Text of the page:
Reactivity in the Research Process
Lectures "Experimental Artifacts and the Reactivity of Psychological Phenomena" and "When patients revolt against medical experiments" from two of the participants in the upcoming workshop.
Uljana Feest , Leibniz Universität Hannover, Germany:
Experimental Artifacts and the Reactivity of Psychological Phenomena
Reactivity in psychological research has long been treated as potential source of artifacts: human beings react to experimental design, to experimenter, etc. in certain kinds of ways. There has been a long-standing worry within psychology that this kind of reactivity might potentially lead to distorted data and biased results. This suggests that worries about reactivity rely on a particular assumption about human psychology, namely that there is a certain way in which properties or phenomena are, independently of the investigation, and that it’s the aim of empirical research to get at those “pure” states in an undistorted way.
However, on the flipside it is also a fundamental fact about human beings that we react to social and physical stimuli, a fact that is itself worthy of empirical investigation. For example, we know from Gestalt Psychology that the way in which a given stimulus is perceived is highly dependent on the context in which it is presented. Likewise, research on implicit bias has found that test performance is influenced by specifics of the experimental set-up (e.g., the race or gender of the experimenter). In turn, both of these facts may well reflect mechanisms that are operative outside the lab.
I will argue that if we aim for ecologically valid and socially relevant psychological research, we need to take reactivity phenomena seriously and incorporate them into our systematic explorations of the subject matter. My account will be embedded in a systematic discussion of the notion of the relationship between facts and artifacts in psychological research.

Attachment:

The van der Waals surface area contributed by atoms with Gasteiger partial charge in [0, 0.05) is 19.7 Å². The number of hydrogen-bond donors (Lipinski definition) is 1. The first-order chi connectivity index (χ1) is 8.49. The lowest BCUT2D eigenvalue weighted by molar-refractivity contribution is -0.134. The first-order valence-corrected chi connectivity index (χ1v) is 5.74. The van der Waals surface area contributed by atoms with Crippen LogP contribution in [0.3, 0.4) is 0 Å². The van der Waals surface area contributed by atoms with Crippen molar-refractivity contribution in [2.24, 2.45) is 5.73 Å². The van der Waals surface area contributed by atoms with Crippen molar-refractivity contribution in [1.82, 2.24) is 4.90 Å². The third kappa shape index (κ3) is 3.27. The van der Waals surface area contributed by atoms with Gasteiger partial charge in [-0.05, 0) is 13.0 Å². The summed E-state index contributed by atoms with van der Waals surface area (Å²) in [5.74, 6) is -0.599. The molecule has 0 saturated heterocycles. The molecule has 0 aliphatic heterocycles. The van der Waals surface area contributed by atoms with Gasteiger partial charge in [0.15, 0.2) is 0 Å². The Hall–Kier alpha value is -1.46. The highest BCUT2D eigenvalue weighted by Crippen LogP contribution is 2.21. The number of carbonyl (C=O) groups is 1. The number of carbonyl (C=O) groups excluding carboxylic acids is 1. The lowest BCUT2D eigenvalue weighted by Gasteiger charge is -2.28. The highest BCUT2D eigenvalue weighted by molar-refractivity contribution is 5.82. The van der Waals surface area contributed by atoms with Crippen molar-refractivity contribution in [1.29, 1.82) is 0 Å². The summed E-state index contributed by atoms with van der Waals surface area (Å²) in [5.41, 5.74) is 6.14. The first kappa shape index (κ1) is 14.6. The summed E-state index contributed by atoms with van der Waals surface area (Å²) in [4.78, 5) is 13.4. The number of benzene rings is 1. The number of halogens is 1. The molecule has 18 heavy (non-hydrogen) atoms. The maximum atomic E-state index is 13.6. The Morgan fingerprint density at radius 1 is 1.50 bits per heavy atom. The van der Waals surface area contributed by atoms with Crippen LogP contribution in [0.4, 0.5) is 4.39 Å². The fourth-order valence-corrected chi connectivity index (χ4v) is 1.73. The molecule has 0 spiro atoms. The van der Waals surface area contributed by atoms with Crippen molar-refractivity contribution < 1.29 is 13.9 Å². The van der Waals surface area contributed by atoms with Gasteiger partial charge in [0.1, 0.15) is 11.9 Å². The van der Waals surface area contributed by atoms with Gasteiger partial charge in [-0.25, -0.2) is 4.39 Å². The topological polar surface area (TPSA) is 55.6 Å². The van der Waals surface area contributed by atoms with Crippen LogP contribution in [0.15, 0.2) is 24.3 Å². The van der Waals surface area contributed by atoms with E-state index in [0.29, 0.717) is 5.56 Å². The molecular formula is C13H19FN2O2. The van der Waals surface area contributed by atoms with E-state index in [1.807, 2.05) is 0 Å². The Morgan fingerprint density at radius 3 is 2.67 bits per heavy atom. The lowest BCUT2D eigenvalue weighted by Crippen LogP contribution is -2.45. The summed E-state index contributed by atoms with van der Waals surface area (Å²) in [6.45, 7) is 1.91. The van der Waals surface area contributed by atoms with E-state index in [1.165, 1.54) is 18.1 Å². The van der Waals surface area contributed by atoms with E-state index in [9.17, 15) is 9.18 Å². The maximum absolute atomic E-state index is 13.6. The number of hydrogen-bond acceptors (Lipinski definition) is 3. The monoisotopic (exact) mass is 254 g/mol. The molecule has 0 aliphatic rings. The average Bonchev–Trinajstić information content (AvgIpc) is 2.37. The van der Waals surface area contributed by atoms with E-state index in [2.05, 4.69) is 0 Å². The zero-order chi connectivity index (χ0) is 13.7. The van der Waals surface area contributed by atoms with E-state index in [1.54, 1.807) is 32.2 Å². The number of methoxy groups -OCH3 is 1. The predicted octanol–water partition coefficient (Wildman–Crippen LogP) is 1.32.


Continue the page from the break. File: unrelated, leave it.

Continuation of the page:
David Teira, UNED, Spain (with Niccolò Tempini, University of Exeter):
When patients revolt against medical experiments
Pharmaceutical authorities rely on a particular type of experiment (the randomized clinical trial) to test the safety and efficacy of new medical treatments. These experiments should be free from any bias introduced by the participants. For instance, patients often enrol in the trial seeking access to drugs not yet available on the market. Making sure that all these preferences do not shape the outcome of the test is crucial for its credibility. For that reason, treatments are often masked –“blinded” – so that neither physicians nor patients in the trial know who is receiving what treatments. For fifty years, blinding has worked reasonably well, even if patients disliked it.
But this has changed thanks to the internet, boosting patients' reactivity: if they dislike the experimental protocl, they can now coordinate to revolt against it. Trial participants were so far strangers often scattered all over the world, without any connection with each other. But now, thanks to digital platforms, trial participants meet online and compare treatments and outcomes, potentially unblinding the test. Can we stil rely on randomized clinical trials if patients revolt against the protocols? Can we design alternative tests, where their preferences are incorporated? What's the future of drug testing in the age of social media?